Vol. 11, Issue No. 7: 26 JULY 2012 – EXECUTIVE SUMMARY Welcome to Volume 11, Issue No. 7 (26 July 2012) of Pharma Marketing News. Thank you for visiting. See the featured article summaries below.
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The distribution of medical reprints to healthcare professionals (HCPs) by sales reps is not only a logistical problem but a channel problem as well. Physicians these days are less and less likely to spend much time with sales reps and many are reluctant to open their doors to sales reps. On top of that, physicians are now very comfortable using mobile devices to access electronic versions of reprints.
It makes sense, therefore, for pharmaceutical companies to deploy copyrighted e-prints and other marketing materials via iPads and other tablets, or via their own apps and websites in a controlled manner as part of a multichannel marketing campaign. Recently, Reprints Desk launched a product called Article Viewer, which allows life science companies to do just that.
- e-Reprint Deployment Challenges
- Sidebar: Article Viewer
- What Do HCPs Really Want?
- Study: Doctors Prefer Online/Mobile for Journal Reprints
- Digital Facilitates Compliance, Retraction, & Replacement
- How Physicians Use Article Viewer
- Statistics and ROI
- Roll Your Own App, But Let Reprints Desk Keep Track
- hcpengage.com (interviews with healthcare professionals)
- Future Update Plans
Download full article (PDF) Crowd Sourced Creative Commons Drug Information Pitfalls & Opportunities for Pharma
Like other industries, the pharmaceutical industry faces an onslaught of crowd sourced information about its products on the Internet. Sometimes, drug companies actively seek input and insights from the “crowd” online. Brad Pendergraph (@bradatpharma), former Senior Manager, Consumer Digital and Social Engagement at Novartis, asked “Is pharma really going to let some of its information ‘go general’?” He mentioned “creative commons” and “taking a look at what material you [pharma] have and figuring out how you can distribute it to people in the social media space in ways that they can understand and work with that are still compliant.”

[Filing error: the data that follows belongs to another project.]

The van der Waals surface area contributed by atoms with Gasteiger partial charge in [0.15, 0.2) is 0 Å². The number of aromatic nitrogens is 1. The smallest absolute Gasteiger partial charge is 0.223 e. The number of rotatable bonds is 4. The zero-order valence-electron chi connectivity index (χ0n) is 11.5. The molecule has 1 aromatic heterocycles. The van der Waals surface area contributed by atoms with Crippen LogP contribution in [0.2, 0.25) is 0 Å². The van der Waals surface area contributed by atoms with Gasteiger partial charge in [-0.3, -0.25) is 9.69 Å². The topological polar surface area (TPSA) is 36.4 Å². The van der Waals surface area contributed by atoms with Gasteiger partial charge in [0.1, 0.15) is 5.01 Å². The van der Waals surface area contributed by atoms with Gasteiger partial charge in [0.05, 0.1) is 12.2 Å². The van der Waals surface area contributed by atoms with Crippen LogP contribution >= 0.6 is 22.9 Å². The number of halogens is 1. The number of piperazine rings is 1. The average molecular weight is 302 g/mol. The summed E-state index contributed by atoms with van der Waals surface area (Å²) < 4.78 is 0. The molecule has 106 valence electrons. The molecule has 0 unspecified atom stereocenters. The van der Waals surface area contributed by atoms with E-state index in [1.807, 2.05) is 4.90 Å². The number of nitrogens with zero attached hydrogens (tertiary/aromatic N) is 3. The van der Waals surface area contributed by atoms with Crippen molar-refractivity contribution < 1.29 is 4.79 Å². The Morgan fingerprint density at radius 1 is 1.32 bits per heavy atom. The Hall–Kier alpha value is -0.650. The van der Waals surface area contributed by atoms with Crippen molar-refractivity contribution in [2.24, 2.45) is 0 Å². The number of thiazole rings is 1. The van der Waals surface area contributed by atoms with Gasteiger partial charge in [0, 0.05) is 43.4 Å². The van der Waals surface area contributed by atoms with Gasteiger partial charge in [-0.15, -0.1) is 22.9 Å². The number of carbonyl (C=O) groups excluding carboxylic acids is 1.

The most visible and most accessed example of crowd sourced “creative commons” information is Wikipedia where “wikipedians” — i.e., people who write and edit Wikipedia pages — create drug information pages such as the one about rosuvastatin. Whether or not it is “beneficial” for pharma company employees to edit Wikipedia information about their own company’s products is difficult to know for certain. This article summarizes the pros and cons of pharmaceutical companies editing Wikipedia articles to correct “misinformation” about their drugs.
- Open Innovation
- Sidebar: Definitions
- Beneficial Creative Commons Drug Information
- Introducing Clinical Open Innovation (Lilly Clinical Open Innovation)
- The Wikipedia Conundrum
- User-Generated Content Transparency
- Official Pharma Wikipedians?
- Consumer Unfriendly Wikipedia
- Survey: Should Pharma Edit Wikipedia Articles?
- Sidebar: PhRMA’s Views on Correcting “Misinformation”
- Who Determines What is “Misinformation”
- Role of FDA, PhRMA, and Wikipedia Itself
- Advice for Pharma Wikipedia Editors
- Bad Pharma Wikipedians
Download full article (PDF) Multichannel Marketing Easy to Brag About, but Difficult to Do
Multichannel pharma marketing is conceptually relatively simple to understand, but incredibly difficult in practice, says Len Starnes, former Head of Digital Marketing & Sales, General Medicine at Bayer Schering Pharma. That said, multichannel is not a transient phenomenon, it’s here to stay. Starnes hosted a survey on LinkedIn to answer the question: When will pharma marketing become de facto multichannel marketing in future?
- Survey results: Will pharma marketing become de facto marketing in the future?
- MCM is the New CRM
- Bring in the Propeller Heads
- Sales Are Nowhere to be Seen
- MCM Requires Two-way Dialogue
- MCM Requires Content with Value
- MCM Requires Resources and Experienced Marketers, Not Rookies
- MCM Is Expensive
Read the entire article here:
Gamification Now and Then
There’s a lot of brouhaha these days in pharma circles about ‘gamification’ as if it were the newest thing since sliced bread. These days, however, it may be easier for a pharma company to create a real-life museum educational gaming experience than a virtual world game on Facebook. Way back in 1984, gamification was much simpler.
- “Gaming Goes Mainstream” infographic
- Gamification Now
- Gamification Then
Read the entire article here: